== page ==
Other opinions: Some Poskim rule that although the Gemara makes the above statement, nevertheless it is not the final Halachic ruling, and rather we hold like the other opinion in the Gemara ibid that one who answers Amen is equal to one who says the blessing in reward, although Hashem hastens the reward for the person who said the blessing. [M”A 201:6; Shach C.M. 382:4 in later explanation; See Shaareiy Yosef 7 in name of Ritva, brought in Shaareiy Teshuvah 215:2; Panim Meiros 1:57; Birkeiy Yosef 215] See Likkutei Sichos ibid who answers the apparent contradictions and conflicting opinions
 Initial explanation in Shach C.M. 382:4 [see there in great length]; Rosh in Chulin end of Perek Kisuiy Hadam in name of Rabbeinu Tam; Mordechai Chulin 655; Tur Y.D. 28; Smeh C.M. 382:7; Likkutei Sichos ibid
Other opinions: Some Poskim rule that nevertheless a fine is imposed for the stolen Mitzvah. [Rashal Hachovel 60, brought in Shach ibid and negated by him] Some Poskim rule that this Halacha has nothing to do with the above statement of “Amen being greater than the blessing” as even the opposing opinion agrees that one who answers Amen gets rewarded equal, and that is why a fine is not given. [M”A 201:6; Later explanation in Shach C.M. 382:7; See Likkutei Sichos ibid who negates this explanation]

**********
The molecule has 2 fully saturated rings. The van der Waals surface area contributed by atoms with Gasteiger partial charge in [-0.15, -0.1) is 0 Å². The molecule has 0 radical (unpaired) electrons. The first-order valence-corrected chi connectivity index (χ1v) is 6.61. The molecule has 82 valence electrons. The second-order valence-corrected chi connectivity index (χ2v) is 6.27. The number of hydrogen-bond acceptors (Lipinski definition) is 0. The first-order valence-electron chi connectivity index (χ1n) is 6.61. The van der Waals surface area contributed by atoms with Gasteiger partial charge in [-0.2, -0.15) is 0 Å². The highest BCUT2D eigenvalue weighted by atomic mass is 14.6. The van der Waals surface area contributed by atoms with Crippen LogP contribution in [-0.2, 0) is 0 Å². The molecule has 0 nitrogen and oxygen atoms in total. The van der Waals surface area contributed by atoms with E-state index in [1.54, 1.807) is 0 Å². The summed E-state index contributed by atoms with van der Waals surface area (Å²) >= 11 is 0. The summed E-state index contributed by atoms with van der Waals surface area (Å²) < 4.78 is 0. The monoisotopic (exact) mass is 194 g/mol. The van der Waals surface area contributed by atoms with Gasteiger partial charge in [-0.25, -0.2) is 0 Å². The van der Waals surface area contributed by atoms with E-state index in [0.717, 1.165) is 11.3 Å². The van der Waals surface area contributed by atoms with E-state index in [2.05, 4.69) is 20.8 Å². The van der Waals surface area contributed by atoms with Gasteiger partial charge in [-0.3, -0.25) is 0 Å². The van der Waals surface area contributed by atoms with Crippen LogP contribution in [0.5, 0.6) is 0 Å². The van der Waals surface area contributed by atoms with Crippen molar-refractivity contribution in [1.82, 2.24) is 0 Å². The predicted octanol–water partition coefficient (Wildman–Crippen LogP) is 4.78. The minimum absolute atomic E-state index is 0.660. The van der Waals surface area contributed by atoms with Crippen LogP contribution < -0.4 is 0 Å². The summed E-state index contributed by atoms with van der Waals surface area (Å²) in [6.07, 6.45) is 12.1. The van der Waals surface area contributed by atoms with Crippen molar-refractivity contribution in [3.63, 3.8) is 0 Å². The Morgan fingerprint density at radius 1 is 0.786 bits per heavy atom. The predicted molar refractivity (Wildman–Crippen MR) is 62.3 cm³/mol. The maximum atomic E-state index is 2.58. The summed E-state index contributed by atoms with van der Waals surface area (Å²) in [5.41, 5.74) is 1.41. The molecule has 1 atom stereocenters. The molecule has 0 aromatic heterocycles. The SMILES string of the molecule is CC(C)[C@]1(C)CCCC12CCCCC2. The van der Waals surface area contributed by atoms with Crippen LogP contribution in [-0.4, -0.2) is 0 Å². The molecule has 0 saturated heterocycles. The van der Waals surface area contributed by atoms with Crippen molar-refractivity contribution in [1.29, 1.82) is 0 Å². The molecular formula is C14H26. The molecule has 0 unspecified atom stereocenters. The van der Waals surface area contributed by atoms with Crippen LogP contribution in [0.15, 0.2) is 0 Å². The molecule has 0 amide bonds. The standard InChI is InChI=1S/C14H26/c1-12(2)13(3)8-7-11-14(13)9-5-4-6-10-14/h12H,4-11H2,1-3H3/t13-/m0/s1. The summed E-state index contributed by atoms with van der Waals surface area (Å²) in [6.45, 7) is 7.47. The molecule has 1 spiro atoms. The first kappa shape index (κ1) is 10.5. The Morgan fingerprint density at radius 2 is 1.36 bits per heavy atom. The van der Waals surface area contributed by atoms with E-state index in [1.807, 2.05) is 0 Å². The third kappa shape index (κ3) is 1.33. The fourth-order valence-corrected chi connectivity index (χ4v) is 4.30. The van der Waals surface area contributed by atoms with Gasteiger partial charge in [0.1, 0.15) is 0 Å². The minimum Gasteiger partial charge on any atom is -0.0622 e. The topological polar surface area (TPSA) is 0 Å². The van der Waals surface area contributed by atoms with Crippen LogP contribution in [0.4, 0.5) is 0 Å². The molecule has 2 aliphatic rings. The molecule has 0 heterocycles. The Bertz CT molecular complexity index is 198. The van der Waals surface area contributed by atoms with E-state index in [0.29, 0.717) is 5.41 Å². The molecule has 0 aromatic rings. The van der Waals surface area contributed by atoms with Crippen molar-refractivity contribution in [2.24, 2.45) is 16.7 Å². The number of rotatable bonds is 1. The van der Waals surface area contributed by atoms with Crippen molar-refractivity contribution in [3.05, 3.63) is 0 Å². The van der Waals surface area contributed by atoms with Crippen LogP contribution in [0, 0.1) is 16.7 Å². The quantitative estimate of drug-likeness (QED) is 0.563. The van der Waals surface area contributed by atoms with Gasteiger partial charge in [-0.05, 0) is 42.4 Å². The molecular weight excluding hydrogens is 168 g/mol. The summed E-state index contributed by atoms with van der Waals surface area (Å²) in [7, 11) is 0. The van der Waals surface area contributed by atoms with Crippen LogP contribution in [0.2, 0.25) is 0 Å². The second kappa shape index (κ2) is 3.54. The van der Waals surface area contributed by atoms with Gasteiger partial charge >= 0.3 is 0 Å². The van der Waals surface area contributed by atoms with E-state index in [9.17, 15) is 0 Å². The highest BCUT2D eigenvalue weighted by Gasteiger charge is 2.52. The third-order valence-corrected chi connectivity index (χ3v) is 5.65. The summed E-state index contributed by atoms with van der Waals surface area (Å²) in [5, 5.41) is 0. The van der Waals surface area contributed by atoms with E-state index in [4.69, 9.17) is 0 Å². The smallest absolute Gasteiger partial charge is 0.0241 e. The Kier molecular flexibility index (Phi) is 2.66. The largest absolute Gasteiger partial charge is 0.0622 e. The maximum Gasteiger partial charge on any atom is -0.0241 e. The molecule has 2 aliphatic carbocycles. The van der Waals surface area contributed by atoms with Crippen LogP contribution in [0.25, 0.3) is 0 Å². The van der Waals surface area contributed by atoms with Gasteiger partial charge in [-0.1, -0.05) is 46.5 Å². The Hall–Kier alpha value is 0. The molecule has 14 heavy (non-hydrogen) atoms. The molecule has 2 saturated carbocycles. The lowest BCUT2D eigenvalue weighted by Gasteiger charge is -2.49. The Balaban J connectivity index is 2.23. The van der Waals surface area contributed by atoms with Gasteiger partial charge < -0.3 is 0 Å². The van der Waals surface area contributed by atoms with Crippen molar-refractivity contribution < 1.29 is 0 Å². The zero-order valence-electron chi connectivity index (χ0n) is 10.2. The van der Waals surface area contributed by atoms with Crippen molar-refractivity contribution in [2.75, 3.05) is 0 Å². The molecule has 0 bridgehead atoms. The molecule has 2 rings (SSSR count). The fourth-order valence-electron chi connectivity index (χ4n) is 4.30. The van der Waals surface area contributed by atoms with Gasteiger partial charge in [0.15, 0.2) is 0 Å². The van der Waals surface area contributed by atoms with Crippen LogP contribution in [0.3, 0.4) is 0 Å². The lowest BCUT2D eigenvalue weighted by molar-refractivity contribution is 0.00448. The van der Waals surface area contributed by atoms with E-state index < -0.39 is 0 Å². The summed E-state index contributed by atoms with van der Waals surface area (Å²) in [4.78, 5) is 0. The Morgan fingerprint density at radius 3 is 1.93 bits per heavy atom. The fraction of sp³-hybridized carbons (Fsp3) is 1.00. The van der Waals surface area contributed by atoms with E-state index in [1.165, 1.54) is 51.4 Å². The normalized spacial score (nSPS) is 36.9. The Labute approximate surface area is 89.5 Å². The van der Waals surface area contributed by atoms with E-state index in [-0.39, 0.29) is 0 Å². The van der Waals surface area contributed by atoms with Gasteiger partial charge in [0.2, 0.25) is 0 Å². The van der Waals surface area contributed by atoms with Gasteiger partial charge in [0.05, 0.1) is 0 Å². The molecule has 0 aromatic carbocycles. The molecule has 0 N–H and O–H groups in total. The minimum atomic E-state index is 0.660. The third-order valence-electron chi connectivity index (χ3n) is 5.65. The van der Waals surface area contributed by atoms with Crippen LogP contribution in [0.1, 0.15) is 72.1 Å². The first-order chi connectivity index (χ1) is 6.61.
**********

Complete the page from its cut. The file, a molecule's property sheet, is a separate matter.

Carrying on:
Likkutei Sichos ibid in answer of contradiction brought in previous footnotes
The reason: As he started the blessing. This is the advantage of Koach over Poel. [ibid]
 M”A 201:6; Shach C.M. 382:7; Brachos 53b; Nazir 66b-end; Likkutei Sichos ibid
 Admur 201:5; Brachos 53b; Nazir 66b-end
 Admur 201:5; Michaber 201:4; Brachos 53b; Nazir 66b-end
 Admur 167:3; Rama 167:2; Darkei Moshe 167:4; Or Zarua based on Yerushalmi; Rosh end of Nazir; Gra 167
 Rebbe Nihoraiy in Brachos 53b and Nazir 66b as explained in Tosafus ibid
 Maharsha Nazir 66b; Likkutei Sichos ibid p. 220; Thus we rule that the person saying the blessing must concentrate on the Amen of the listener. [Admur 167:14; Rama 167:2; Or Zarua 1:102 and 178 based on Yerushalmi Brachos 7:3; P”M 167 A”A 36; Likkutei Sichos 35 p. 220] Furthermore, we find Poskim who rule that if the listener did not say Amen then neither the person who said the blessing or listener fulfill their obligation! [Or Zarua 1:102 and 178, brought in Darkei Moshe 167:4] We do not rule this way. [Darkei Moshe ibid; Likkutei Sichos ibid footnote 44]
 Or Hatorah Bereishis 3:566
 Orchos Chaim Din Aniyas Amen; Abudarham Seder Shacharis Shel Chol; See Zohar p. 229 and 271; Rokeiach 330;
 Rabbeinu Bechayeh Beshalach 14:31
 Perisha 124; See Admur 201:5; Likkutei Sichos ibid p. 218-219 who negates this explanation of Gemara
 Sefer Chassidim 19
 Shavuos 36a; Elya Raba 124:11; Perisha 124; This means that he is accepting the blessing with a swear and faith. See Chasam Sofer 15; See Likkutei Sichos ibid p. 219
 Nehara Hashaleim p. 15, brought in Kaf Hachaim 124:30; Vetzaruch Iyun as explained in Poskim that during learning one is exempt from answering.